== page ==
In my last blog post, I spoke about joy. In that post, I said, “We feel safe, cherished, fortunate and vibrantly alive when we are joyful. However, that exuberance is often associated most with children, and is something we are encouraged to put away when we ‘grow up’.” I also suggested you might like to “Dance. Run. Play. Splash paint. Sing. Jump in puddles.” I believe that joy and creativity are strongly linked, especially in childhood.
I’d like to look at this a little more, because I have been really struck by two things lately:
- That children are vibrantly, joyfully creative and gain much from this self-expression.
- That adults often see themselves as “not creative”, no matter how much they might have been as a child.
What happens between childhood and adulthood to cause such a change? In many cases, it seems that the Inner Critic developed as our creative expression was judged by those around us – both formally (such as in school) and informally (by peers, family and even strangers on social media). We are also fed a narrow range of what “creativity” means – usually limited to specific arts and musical endeavours, and specific ‘standards’ in those things.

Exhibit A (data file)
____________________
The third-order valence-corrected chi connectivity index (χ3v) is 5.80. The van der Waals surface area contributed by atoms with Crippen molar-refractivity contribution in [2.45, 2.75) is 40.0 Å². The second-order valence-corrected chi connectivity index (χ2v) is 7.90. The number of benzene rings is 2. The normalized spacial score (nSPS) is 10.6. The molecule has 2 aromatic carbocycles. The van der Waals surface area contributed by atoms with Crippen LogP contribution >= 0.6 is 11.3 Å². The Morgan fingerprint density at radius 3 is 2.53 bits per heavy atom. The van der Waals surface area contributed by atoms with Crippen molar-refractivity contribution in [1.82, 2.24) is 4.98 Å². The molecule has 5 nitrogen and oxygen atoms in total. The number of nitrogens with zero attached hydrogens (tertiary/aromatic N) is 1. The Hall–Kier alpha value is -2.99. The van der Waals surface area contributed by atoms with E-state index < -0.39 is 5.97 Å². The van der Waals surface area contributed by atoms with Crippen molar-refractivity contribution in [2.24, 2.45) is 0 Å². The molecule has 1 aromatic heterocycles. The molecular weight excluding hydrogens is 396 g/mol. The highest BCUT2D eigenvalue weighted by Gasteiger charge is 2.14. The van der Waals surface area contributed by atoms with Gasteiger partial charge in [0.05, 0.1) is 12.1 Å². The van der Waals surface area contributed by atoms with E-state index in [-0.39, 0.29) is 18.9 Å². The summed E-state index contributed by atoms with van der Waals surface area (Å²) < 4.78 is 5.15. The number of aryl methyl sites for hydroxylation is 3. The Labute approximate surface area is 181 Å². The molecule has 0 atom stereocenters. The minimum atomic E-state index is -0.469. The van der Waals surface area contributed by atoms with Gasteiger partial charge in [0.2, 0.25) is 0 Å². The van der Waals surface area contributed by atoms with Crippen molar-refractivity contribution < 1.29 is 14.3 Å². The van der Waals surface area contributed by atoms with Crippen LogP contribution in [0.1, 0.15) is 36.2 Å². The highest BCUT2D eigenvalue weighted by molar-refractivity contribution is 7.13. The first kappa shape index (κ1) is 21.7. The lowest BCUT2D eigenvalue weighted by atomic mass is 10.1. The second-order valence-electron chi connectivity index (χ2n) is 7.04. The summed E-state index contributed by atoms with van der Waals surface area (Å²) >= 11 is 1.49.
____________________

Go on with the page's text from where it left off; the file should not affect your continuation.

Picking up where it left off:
However, I think creativity can be so much more than that. Do you enjoy putting specific outfits together in harmonious colours? Or applying fun makeup? That’s creative. Are you good at baking? Or putting together meal plans and using or making recipes? That’s creative. Do you daydream about people, places, situations and imagine what might happen? That’s creative!
The Inner Critic might be dismissing this, finding some reason it ‘doesn’t count’ when you do those things. You might think that your work isn’t as good as someone else’s, or see flaws that spoil it for you. Your Inner Critic is trying to protect you from deeper fears – maybe failure, shame or embarrassment. It is hard to indulge your creativity when you don’t know what the result will be! If you can view your Inner Critic more compassionately in this way, rather than fighting with it, you may find it much easier to stop it holding you back.
So, what if your creativity is still blocked? Fortunately, there are a number of ways you might work through it. Various artistic hobby groups and classes are available both online and locally. Take time to find a space you feel safe and welcomed in, where you feel supported and free to let those creative juices flow.
You may find it hard at first to get going, and you may struggle to see ‘improvement’. However, if you can let go of your idea of the ‘perfect result’ and instead be in the moment with the process, you may not only enjoy things a lot more but also end up going off in unexpected and exciting directions! Plus, it is worth remembering that being bad at something is the first step towards being good at it!
What will you discover in your creative journey?
Please note, I have no commercial links or affiliations with the classes I have linked to – they are simply things that I have enjoyed myself.